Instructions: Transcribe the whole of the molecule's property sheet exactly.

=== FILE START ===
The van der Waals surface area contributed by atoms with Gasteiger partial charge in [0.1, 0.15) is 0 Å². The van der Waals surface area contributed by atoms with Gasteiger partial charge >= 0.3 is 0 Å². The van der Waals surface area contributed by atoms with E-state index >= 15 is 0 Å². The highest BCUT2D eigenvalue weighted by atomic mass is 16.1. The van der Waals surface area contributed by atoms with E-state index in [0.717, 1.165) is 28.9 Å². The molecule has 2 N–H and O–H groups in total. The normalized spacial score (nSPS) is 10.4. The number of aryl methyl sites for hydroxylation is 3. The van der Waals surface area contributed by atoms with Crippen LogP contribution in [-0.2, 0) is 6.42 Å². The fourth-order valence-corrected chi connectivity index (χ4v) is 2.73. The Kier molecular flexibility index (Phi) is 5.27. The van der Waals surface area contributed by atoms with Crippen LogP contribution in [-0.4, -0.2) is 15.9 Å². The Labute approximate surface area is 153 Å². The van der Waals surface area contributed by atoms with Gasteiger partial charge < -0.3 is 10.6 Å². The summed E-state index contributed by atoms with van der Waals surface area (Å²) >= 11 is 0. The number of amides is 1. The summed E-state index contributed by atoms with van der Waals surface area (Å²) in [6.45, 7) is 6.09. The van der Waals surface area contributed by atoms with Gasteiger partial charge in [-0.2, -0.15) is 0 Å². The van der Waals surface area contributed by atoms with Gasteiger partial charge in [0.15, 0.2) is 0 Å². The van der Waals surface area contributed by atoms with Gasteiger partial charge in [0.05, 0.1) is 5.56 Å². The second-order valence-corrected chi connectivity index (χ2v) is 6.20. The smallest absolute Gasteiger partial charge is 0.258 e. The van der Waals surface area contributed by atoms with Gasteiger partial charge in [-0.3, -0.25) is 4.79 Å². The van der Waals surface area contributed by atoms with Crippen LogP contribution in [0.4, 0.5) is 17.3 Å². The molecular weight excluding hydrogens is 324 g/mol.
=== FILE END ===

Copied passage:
The van der Waals surface area contributed by atoms with Gasteiger partial charge in [0.1, 0.15) is 0 Å². The van der Waals surface area contributed by atoms with Gasteiger partial charge >= 0.3 is 0 Å². The van der Waals surface area contributed by atoms with E-state index >= 15 is 0 Å². The highest BCUT2D eigenvalue weighted by atomic mass is 16.1. The van der Waals surface area contributed by atoms with E-state index in [0.717, 1.165) is 28.9 Å². The molecule has 2 N–H and O–H groups in total. The normalized spacial score (nSPS) is 10.4. The number of aryl methyl sites for hydroxylation is 3. The van der Waals surface area contributed by atoms with Crippen LogP contribution in [-0.2, 0) is 6.42 Å². The fourth-order valence-corrected chi connectivity index (χ4v) is 2.73. The Kier molecular flexibility index (Phi) is 5.27. The van der Waals surface area contributed by atoms with Crippen LogP contribution in [-0.4, -0.2) is 15.9 Å². The Labute approximate surface area is 153 Å². The van der Waals surface area contributed by atoms with Gasteiger partial charge < -0.3 is 10.6 Å². The summed E-state index contributed by atoms with van der Waals surface area (Å²) >= 11 is 0. The number of amides is 1. The summed E-state index contributed by atoms with van der Waals surface area (Å²) in [6.45, 7) is 6.09. The van der Waals surface area contributed by atoms with Gasteiger partial charge in [-0.2, -0.15) is 0 Å². The van der Waals surface area contributed by atoms with Gasteiger partial charge in [0.15, 0.2) is 0 Å². The van der Waals surface area contributed by atoms with Gasteiger partial charge in [0.05, 0.1) is 5.56 Å². The second-order valence-corrected chi connectivity index (χ2v) is 6.20. The smallest absolute Gasteiger partial charge is 0.258 e. The van der Waals surface area contributed by atoms with Gasteiger partial charge in [-0.3, -0.25) is 4.79 Å². The van der Waals surface area contributed by atoms with Crippen LogP contribution in [0.4, 0.5) is 17.3 Å². The molecular weight excluding hydrogens is 324 g/mol.